The Pendleton Professional Firefighters, IAFF Local 2296, would have the residents and City Council believe their first - and only - concern is for the safety of firefighters and the community they serve. On the other hand, city leadership would have you believe safety is being served, but at a significant savings to taxpayers.
These are the issues dividing the firefighters and city management, who can't come to agreement on a "recall" policy for off-duty firefighter-paramedics. Neither position is entirely believable.
The situation boils down to this: When paramedics are transferring a patient to the Tri-Cities, that leaves four firefighter-paramedics on duty in Pendleton. Under an old system no longer used - but favored by firefighters - two off-duty personnel would be recalled to bring the on-duty staff back up to six. Those recalled personnel are paid overtime while sitting in the station awaiting an alarm or the return of staff from the Tri-Cities.
We believe firefighter-paramedics are honestly concerned about safety, but we don't think they are immune to the lure of overtime. So while maintaining overtime pay isn't their primary goal, it likely adds to their incentive in the debate over recall policy.
But that shouldn't stand in the way of seeing the situation for it is: Safety must come first and Pendleton city government should make it a top priority.
Firefighters tell us that if a fire breaks out in a home while two paramedics are delivering a patient to the Tri-Cities, the remaining four firefighters would not be able to directly attack the blaze inside the house. They'd stand outside and spray water through the windows. They wouldn't be allowed to enter the home until sufficient backup arrives. Worse, if someone was trapped inside the house, firefighters would attempt a rescue inside the home but without backup standing by in the event they find themselves in trouble.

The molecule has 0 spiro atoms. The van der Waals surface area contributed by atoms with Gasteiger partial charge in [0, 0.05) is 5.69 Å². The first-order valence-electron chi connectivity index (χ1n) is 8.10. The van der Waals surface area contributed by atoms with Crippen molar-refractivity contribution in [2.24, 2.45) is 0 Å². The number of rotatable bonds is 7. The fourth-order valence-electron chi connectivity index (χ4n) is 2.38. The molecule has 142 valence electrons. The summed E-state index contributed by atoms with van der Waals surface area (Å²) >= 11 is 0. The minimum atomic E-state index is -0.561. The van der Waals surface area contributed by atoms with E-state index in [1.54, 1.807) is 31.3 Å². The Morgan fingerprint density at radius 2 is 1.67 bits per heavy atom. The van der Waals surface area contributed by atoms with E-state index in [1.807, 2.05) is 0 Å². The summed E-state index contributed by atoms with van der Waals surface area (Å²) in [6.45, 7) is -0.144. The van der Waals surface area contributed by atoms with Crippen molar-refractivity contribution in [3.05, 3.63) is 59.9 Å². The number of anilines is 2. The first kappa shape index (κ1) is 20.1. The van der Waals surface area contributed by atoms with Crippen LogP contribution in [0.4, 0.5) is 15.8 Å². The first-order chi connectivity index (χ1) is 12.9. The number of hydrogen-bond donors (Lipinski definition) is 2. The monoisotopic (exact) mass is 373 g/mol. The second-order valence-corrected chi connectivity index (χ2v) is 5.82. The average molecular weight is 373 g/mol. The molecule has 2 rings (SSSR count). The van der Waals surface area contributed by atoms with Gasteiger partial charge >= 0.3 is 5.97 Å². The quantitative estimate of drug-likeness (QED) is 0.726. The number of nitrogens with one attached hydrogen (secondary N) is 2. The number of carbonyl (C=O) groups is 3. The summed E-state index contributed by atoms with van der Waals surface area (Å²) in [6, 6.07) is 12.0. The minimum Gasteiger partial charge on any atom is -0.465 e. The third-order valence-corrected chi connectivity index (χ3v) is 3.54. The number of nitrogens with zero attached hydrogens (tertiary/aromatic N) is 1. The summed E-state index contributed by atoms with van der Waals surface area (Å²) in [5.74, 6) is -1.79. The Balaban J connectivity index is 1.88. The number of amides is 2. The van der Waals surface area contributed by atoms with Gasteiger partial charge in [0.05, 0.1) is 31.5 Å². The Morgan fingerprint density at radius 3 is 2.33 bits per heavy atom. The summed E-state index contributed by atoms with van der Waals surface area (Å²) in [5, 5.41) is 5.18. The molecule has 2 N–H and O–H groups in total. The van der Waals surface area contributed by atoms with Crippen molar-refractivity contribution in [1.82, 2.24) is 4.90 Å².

The recall policy - the old one - would make that backup immediately available. That improves safety for the community and for the firefighter- paramedics.
How often would the backup actually be needed? Not often. Rarely, in fact. How often would the department have to pay overtime? Every time staff is recalled.
That's why city management isn't inclined to go back to the old policy.
But it brings up an important question. How much is safety worth? And that's where the city management's argument falls apart.
City Manager Larry Lehman says the city saves about $50,000 a year by avoiding the recalls. The firefighters union says it's more like $12,000. Either way, the extra expense would be money well spent to improve safety for firefighter-paramedics and to improve the response time for a direct assault on a structure fire.
Add to that the good news that Pendleton is growing. Plenty of moderate and high-end homes have been built in Pendleton recently and jobs will be added through the expansion of Keystone RV. All of this points to a higher likelihood that firefighter-paramedics will be called to duty.
Saving a buck is always a laudable goal, and city government should be commended for stressing efficiency. But in this case, it's gone a bit too far. The safety of public employees and the public itself is worth the extra cost of calling back off-duty personnel.